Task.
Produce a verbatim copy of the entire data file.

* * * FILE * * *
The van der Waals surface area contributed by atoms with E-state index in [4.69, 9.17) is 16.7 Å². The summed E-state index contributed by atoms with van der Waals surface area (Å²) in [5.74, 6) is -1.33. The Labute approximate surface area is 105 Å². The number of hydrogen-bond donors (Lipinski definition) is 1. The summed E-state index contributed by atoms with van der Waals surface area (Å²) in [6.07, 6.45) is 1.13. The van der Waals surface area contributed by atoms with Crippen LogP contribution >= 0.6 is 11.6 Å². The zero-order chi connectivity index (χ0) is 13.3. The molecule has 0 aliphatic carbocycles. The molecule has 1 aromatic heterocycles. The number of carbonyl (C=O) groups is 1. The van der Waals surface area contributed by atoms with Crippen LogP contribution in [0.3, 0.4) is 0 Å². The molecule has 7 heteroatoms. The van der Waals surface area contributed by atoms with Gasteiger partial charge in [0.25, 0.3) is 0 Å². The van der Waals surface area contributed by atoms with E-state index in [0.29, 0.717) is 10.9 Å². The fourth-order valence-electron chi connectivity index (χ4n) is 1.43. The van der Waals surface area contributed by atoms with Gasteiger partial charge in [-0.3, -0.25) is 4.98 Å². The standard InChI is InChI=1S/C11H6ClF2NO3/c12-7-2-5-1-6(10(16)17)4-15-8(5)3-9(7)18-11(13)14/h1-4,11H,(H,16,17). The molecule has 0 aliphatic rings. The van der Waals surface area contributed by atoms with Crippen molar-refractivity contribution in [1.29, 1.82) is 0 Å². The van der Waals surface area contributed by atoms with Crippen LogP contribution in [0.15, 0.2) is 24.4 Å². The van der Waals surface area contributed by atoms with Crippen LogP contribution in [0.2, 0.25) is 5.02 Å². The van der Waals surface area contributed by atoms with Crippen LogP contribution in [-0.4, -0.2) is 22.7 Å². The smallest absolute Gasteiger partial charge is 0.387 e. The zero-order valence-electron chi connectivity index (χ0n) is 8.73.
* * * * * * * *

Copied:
The van der Waals surface area contributed by atoms with E-state index in [4.69, 9.17) is 16.7 Å². The summed E-state index contributed by atoms with van der Waals surface area (Å²) in [5.74, 6) is -1.33. The Labute approximate surface area is 105 Å². The number of hydrogen-bond donors (Lipinski definition) is 1. The summed E-state index contributed by atoms with van der Waals surface area (Å²) in [6.07, 6.45) is 1.13. The van der Waals surface area contributed by atoms with Crippen LogP contribution >= 0.6 is 11.6 Å². The zero-order chi connectivity index (χ0) is 13.3. The molecule has 0 aliphatic carbocycles. The molecule has 1 aromatic heterocycles. The number of carbonyl (C=O) groups is 1. The van der Waals surface area contributed by atoms with Crippen LogP contribution in [0.3, 0.4) is 0 Å². The molecule has 7 heteroatoms. The van der Waals surface area contributed by atoms with Gasteiger partial charge in [0.25, 0.3) is 0 Å². The van der Waals surface area contributed by atoms with E-state index in [0.29, 0.717) is 10.9 Å². The fourth-order valence-electron chi connectivity index (χ4n) is 1.43. The van der Waals surface area contributed by atoms with Gasteiger partial charge in [-0.3, -0.25) is 4.98 Å². The standard InChI is InChI=1S/C11H6ClF2NO3/c12-7-2-5-1-6(10(16)17)4-15-8(5)3-9(7)18-11(13)14/h1-4,11H,(H,16,17). The molecule has 0 aliphatic rings. The van der Waals surface area contributed by atoms with Crippen molar-refractivity contribution in [1.29, 1.82) is 0 Å². The van der Waals surface area contributed by atoms with Crippen LogP contribution in [0.15, 0.2) is 24.4 Å². The van der Waals surface area contributed by atoms with Crippen LogP contribution in [0.2, 0.25) is 5.02 Å². The van der Waals surface area contributed by atoms with Crippen LogP contribution in [-0.4, -0.2) is 22.7 Å². The smallest absolute Gasteiger partial charge is 0.387 e. The zero-order valence-electron chi connectivity index (χ0n) is 8.73.